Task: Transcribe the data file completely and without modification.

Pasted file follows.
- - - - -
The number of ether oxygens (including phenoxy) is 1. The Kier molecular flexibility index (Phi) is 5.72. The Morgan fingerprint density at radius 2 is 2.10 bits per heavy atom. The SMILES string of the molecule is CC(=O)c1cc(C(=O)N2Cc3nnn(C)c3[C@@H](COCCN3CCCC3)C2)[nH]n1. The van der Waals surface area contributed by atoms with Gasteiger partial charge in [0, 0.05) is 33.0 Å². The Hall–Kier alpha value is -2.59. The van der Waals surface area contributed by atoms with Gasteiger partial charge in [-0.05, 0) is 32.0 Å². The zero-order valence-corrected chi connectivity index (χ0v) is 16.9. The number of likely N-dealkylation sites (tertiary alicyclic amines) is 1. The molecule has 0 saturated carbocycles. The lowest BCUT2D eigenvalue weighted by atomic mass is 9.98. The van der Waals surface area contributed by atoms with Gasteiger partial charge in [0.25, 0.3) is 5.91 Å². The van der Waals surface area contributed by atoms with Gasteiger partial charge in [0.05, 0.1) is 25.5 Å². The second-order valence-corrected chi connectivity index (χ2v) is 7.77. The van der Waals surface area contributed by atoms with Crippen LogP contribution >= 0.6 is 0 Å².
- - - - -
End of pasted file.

The number of ether oxygens (including phenoxy) is 1. The Kier molecular flexibility index (Phi) is 5.72. The Morgan fingerprint density at radius 2 is 2.10 bits per heavy atom. The SMILES string of the molecule is CC(=O)c1cc(C(=O)N2Cc3nnn(C)c3[C@@H](COCCN3CCCC3)C2)[nH]n1. The van der Waals surface area contributed by atoms with Gasteiger partial charge in [0, 0.05) is 33.0 Å². The Hall–Kier alpha value is -2.59. The van der Waals surface area contributed by atoms with Gasteiger partial charge in [-0.05, 0) is 32.0 Å². The zero-order valence-corrected chi connectivity index (χ0v) is 16.9. The number of likely N-dealkylation sites (tertiary alicyclic amines) is 1. The molecule has 0 saturated carbocycles. The lowest BCUT2D eigenvalue weighted by atomic mass is 9.98. The van der Waals surface area contributed by atoms with Gasteiger partial charge in [0.25, 0.3) is 5.91 Å². The van der Waals surface area contributed by atoms with Gasteiger partial charge in [0.05, 0.1) is 25.5 Å². The second-order valence-corrected chi connectivity index (χ2v) is 7.77. The van der Waals surface area contributed by atoms with Crippen LogP contribution >= 0.6 is 0 Å².